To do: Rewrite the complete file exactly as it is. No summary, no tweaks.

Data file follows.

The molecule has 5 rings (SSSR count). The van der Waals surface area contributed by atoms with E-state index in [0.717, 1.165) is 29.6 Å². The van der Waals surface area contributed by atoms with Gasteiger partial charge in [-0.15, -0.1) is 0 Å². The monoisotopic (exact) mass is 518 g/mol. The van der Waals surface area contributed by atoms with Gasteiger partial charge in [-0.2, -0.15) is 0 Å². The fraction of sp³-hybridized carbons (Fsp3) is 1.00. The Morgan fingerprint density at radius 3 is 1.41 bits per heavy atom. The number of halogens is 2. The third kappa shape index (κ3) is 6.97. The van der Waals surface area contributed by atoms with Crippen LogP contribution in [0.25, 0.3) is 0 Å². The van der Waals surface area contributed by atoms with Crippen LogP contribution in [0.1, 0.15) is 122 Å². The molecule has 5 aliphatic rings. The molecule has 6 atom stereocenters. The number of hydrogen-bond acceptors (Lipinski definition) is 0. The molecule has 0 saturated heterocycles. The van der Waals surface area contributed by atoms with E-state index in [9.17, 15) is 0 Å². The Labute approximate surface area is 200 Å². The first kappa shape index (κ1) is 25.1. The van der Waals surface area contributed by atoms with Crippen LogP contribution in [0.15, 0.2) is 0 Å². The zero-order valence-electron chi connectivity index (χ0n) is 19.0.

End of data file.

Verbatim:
The molecule has 5 rings (SSSR count). The van der Waals surface area contributed by atoms with E-state index in [0.717, 1.165) is 29.6 Å². The van der Waals surface area contributed by atoms with Gasteiger partial charge in [-0.15, -0.1) is 0 Å². The monoisotopic (exact) mass is 518 g/mol. The van der Waals surface area contributed by atoms with Gasteiger partial charge in [-0.2, -0.15) is 0 Å². The fraction of sp³-hybridized carbons (Fsp3) is 1.00. The Morgan fingerprint density at radius 3 is 1.41 bits per heavy atom. The number of halogens is 2. The third kappa shape index (κ3) is 6.97. The van der Waals surface area contributed by atoms with Crippen LogP contribution in [0.25, 0.3) is 0 Å². The van der Waals surface area contributed by atoms with Crippen LogP contribution in [0.1, 0.15) is 122 Å². The molecule has 5 aliphatic rings. The molecule has 6 atom stereocenters. The number of hydrogen-bond acceptors (Lipinski definition) is 0. The molecule has 0 saturated heterocycles. The van der Waals surface area contributed by atoms with E-state index in [9.17, 15) is 0 Å². The Labute approximate surface area is 200 Å². The first kappa shape index (κ1) is 25.1. The van der Waals surface area contributed by atoms with Crippen LogP contribution in [0.15, 0.2) is 0 Å². The zero-order valence-electron chi connectivity index (χ0n) is 19.0.